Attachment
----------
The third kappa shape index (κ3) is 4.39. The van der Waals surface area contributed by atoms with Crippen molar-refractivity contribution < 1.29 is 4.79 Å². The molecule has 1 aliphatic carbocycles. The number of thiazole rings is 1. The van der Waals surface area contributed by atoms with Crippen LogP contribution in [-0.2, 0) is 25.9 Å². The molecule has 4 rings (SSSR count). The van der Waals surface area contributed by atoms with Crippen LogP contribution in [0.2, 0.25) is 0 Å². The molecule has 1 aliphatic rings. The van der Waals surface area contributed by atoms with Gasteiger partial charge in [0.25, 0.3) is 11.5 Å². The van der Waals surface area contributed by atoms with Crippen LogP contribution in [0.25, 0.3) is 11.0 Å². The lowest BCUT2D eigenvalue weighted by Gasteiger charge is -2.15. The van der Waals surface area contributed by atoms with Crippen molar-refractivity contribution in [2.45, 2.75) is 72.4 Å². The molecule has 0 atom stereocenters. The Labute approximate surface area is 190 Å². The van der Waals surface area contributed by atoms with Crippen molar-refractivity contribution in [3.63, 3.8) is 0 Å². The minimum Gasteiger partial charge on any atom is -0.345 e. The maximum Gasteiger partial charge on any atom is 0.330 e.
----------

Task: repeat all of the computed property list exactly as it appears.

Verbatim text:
The third kappa shape index (κ3) is 4.39. The van der Waals surface area contributed by atoms with Crippen molar-refractivity contribution < 1.29 is 4.79 Å². The molecule has 1 aliphatic carbocycles. The number of thiazole rings is 1. The van der Waals surface area contributed by atoms with Crippen LogP contribution in [-0.2, 0) is 25.9 Å². The molecule has 4 rings (SSSR count). The van der Waals surface area contributed by atoms with Crippen LogP contribution in [0.2, 0.25) is 0 Å². The molecule has 1 aliphatic rings. The van der Waals surface area contributed by atoms with Gasteiger partial charge in [0.25, 0.3) is 11.5 Å². The van der Waals surface area contributed by atoms with Crippen LogP contribution in [0.25, 0.3) is 11.0 Å². The lowest BCUT2D eigenvalue weighted by Gasteiger charge is -2.15. The van der Waals surface area contributed by atoms with Crippen molar-refractivity contribution in [2.45, 2.75) is 72.4 Å². The molecule has 0 atom stereocenters. The Labute approximate surface area is 190 Å². The van der Waals surface area contributed by atoms with Crippen molar-refractivity contribution in [3.63, 3.8) is 0 Å². The minimum Gasteiger partial charge on any atom is -0.345 e. The maximum Gasteiger partial charge on any atom is 0.330 e.